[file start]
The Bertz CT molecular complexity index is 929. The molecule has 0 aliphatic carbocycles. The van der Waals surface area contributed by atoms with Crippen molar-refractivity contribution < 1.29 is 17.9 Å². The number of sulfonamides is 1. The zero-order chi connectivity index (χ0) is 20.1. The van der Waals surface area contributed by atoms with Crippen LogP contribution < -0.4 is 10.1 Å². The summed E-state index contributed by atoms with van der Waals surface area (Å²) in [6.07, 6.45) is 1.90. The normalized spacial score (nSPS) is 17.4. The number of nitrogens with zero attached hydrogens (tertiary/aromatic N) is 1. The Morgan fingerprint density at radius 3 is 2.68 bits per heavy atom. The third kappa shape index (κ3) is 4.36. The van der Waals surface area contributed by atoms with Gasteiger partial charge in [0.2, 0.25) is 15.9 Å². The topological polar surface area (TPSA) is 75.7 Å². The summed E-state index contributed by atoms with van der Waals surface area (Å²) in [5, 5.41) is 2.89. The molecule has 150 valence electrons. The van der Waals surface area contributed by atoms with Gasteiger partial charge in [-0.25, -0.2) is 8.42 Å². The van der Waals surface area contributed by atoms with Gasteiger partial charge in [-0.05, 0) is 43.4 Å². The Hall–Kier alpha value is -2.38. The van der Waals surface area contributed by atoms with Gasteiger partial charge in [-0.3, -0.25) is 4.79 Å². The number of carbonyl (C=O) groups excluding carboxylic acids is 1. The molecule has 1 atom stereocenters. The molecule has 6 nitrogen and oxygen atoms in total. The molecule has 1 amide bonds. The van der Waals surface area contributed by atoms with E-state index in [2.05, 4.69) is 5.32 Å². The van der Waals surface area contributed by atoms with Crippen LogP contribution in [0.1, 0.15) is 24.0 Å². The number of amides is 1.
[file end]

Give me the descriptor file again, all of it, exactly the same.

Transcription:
The Bertz CT molecular complexity index is 929. The molecule has 0 aliphatic carbocycles. The van der Waals surface area contributed by atoms with Crippen molar-refractivity contribution < 1.29 is 17.9 Å². The number of sulfonamides is 1. The zero-order chi connectivity index (χ0) is 20.1. The van der Waals surface area contributed by atoms with Crippen LogP contribution < -0.4 is 10.1 Å². The summed E-state index contributed by atoms with van der Waals surface area (Å²) in [6.07, 6.45) is 1.90. The normalized spacial score (nSPS) is 17.4. The number of nitrogens with zero attached hydrogens (tertiary/aromatic N) is 1. The Morgan fingerprint density at radius 3 is 2.68 bits per heavy atom. The third kappa shape index (κ3) is 4.36. The van der Waals surface area contributed by atoms with Gasteiger partial charge in [0.2, 0.25) is 15.9 Å². The topological polar surface area (TPSA) is 75.7 Å². The summed E-state index contributed by atoms with van der Waals surface area (Å²) in [5, 5.41) is 2.89. The molecule has 150 valence electrons. The van der Waals surface area contributed by atoms with Gasteiger partial charge in [-0.25, -0.2) is 8.42 Å². The van der Waals surface area contributed by atoms with Gasteiger partial charge in [-0.05, 0) is 43.4 Å². The Hall–Kier alpha value is -2.38. The van der Waals surface area contributed by atoms with Gasteiger partial charge in [-0.3, -0.25) is 4.79 Å². The number of carbonyl (C=O) groups excluding carboxylic acids is 1. The molecule has 1 atom stereocenters. The molecule has 6 nitrogen and oxygen atoms in total. The molecule has 1 amide bonds. The van der Waals surface area contributed by atoms with E-state index in [2.05, 4.69) is 5.32 Å². The van der Waals surface area contributed by atoms with Crippen LogP contribution in [0.1, 0.15) is 24.0 Å². The number of amides is 1.